So, if I have a $30 Starbucks monthly budget, and I go and get a $5 latte on the first and second days of the month, I need to know that I only have $20 left for the rest of the month.

I can do that a few different ways.

I could have a manual ledger (in a note pad) of how much I’ve spent to date per category and write down all my expenses and assign them to categories as I write them down.

I could pre-portion budget categories using cash envelopes and only spend out of the appropriate envelope and I would see exactly when I am out of cash!

Or, if I use a lot of debit or credit cards, I can use an online tracking program (like Mint or Quicken, etc.).

There should be NO UNCATEGORIZED transactions at the end of each month! No ‘miscellaneous’ transactions!

This means that when you shop at Target, you will need to split apart the transaction and divvy up the spending into correct categories (food, toiletries, clothing) and not leave in a ‘shopping’ catch-all.

The first couple months can be tricky to get the numbers right, but after 3-4 months of tracking and adjusting you will get the right balance of money in each category and start to take charge of your finances.

Person using a calculator on a grid notebook
Image by Michal Jarmoluk from Pixabay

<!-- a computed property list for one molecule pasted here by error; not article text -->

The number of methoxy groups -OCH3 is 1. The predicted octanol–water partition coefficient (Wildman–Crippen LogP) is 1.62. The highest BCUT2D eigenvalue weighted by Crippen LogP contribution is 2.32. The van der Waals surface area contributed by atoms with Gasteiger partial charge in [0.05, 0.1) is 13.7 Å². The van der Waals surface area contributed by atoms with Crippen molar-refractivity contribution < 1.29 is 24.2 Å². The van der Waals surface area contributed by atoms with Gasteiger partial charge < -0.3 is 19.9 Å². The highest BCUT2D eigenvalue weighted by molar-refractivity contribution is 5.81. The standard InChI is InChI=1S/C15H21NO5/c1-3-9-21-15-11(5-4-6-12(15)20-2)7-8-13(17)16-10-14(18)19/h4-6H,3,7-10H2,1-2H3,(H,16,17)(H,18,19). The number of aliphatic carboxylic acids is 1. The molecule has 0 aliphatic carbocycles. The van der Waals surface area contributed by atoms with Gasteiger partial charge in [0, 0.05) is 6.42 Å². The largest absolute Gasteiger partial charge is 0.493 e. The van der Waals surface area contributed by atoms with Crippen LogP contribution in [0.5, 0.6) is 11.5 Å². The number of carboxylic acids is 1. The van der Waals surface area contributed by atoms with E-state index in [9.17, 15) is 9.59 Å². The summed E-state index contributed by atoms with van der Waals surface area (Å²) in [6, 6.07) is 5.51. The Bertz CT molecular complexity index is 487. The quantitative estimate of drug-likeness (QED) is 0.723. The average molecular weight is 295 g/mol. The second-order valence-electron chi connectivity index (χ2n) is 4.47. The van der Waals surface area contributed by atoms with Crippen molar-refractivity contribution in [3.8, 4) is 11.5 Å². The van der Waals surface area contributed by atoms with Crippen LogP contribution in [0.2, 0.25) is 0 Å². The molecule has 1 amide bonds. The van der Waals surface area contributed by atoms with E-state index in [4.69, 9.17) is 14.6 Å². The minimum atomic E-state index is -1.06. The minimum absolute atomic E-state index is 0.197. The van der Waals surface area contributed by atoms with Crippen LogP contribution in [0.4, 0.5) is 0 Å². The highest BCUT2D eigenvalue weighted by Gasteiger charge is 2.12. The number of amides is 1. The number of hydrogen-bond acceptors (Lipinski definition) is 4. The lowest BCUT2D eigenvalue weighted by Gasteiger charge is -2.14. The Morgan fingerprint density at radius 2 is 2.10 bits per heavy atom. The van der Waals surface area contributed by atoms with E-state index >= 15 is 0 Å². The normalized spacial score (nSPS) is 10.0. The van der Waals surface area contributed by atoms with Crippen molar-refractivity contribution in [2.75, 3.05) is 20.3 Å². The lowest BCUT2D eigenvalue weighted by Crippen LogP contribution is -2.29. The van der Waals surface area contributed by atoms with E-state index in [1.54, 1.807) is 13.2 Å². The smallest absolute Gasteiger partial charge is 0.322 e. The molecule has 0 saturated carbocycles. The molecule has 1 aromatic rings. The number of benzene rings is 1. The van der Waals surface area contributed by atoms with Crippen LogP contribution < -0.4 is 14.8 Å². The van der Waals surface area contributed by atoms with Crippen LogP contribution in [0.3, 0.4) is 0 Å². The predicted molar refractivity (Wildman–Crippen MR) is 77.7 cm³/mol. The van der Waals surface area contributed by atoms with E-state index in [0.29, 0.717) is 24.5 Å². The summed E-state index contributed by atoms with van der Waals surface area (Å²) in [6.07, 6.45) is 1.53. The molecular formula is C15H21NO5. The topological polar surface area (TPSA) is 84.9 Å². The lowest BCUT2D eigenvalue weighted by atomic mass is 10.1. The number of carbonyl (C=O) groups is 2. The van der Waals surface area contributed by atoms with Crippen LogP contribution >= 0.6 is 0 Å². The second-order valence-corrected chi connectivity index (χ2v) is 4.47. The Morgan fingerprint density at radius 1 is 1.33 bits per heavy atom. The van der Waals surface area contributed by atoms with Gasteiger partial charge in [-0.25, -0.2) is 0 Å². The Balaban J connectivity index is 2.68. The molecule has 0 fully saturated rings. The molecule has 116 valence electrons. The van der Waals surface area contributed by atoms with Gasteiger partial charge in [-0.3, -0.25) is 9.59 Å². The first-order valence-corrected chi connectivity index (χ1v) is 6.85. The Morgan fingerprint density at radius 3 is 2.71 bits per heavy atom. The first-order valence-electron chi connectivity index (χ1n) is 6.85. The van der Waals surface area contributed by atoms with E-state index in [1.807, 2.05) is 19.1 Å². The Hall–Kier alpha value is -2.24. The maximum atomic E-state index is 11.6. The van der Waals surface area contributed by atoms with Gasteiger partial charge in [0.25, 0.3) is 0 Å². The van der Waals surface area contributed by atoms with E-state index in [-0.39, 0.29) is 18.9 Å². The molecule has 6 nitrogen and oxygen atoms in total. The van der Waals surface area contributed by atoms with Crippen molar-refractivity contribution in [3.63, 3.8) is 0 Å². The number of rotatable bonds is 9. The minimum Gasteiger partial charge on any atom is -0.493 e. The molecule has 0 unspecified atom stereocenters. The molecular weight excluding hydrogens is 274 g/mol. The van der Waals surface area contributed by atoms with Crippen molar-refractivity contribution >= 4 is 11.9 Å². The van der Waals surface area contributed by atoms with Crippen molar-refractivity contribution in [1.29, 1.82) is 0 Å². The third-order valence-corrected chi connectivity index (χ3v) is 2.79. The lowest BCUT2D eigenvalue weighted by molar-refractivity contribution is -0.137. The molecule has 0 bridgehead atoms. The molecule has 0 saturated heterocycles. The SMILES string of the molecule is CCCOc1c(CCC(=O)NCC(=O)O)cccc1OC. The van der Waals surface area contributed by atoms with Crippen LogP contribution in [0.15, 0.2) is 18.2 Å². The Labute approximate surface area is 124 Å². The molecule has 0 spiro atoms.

The Payoff

By this time you will have sold some stuff and made some extra money.

By knowing your budget, you will be able to calculate how much you can put in your trip budget per month and then calculate how long until you have your trip funded!

Trip Costs – Profit from Sales – Side Hustle Cash = Total $ Needed to fill Trip Fund
Total $ Needed to fill Trip Fund / Budgeted Trip Savings per Month = # Months until Trip Fund is Full

And once you know when you will be ready to go on your pre-paid vacation, you can start to book your travel and start to see your dream become a reality!

Then it starts to get even more exciting! You might get even more motivated and figure out how to save more money, faster to fund the next trip on your list!

You can put whatever you want on your budget. It’s your baby. But if you are only wishing for something, odds are it won’t happen. Make a plan and live your dreams!

I hope that this helps someone to finally feel like they can afford to take a dream trip. Have any questions? Be sure to stop by my site!

I hope you enjoyed this guide to starting your own travel fund!

Hey, it’s Christina again! I hope you enjoyed that guest post from Theresa – I know I definitely learned a lot about how to create a fund and budget to help fund my travel, finance my trip goals in the future, and even start a vacation fund for those huge bucket list trips.

If you need more inspiration on what to do with your travelling fund, be sure to check out my Destinations page for ideas.

My Go-To Travel Favourites:

🧳 Eagle Creek: My favourite packing cubes

💳 Wise: For FREE travel friendly credit cards

🍯 Airalo: My go-to eSIM

🏨 For searching hotels

📷 Sony A7IV: My (amazing) camera

✈️ Google Flights: For finding flight deals

🌎 WorldNomads: For travel insurance

🎉 GetYourGuide: For booking activities

5 thoughts on “How to Start & Save for a Travel Fund: An Expert’s Guide!”

  1. Hey Christina,
    The more I read your blog content, the more I feel inspired. These are amazing budget building strategies. The whole purpose of my blog is the same! To enable people to travel in shoe string budgets. Would request you to go through the same and give your valuable suggestions.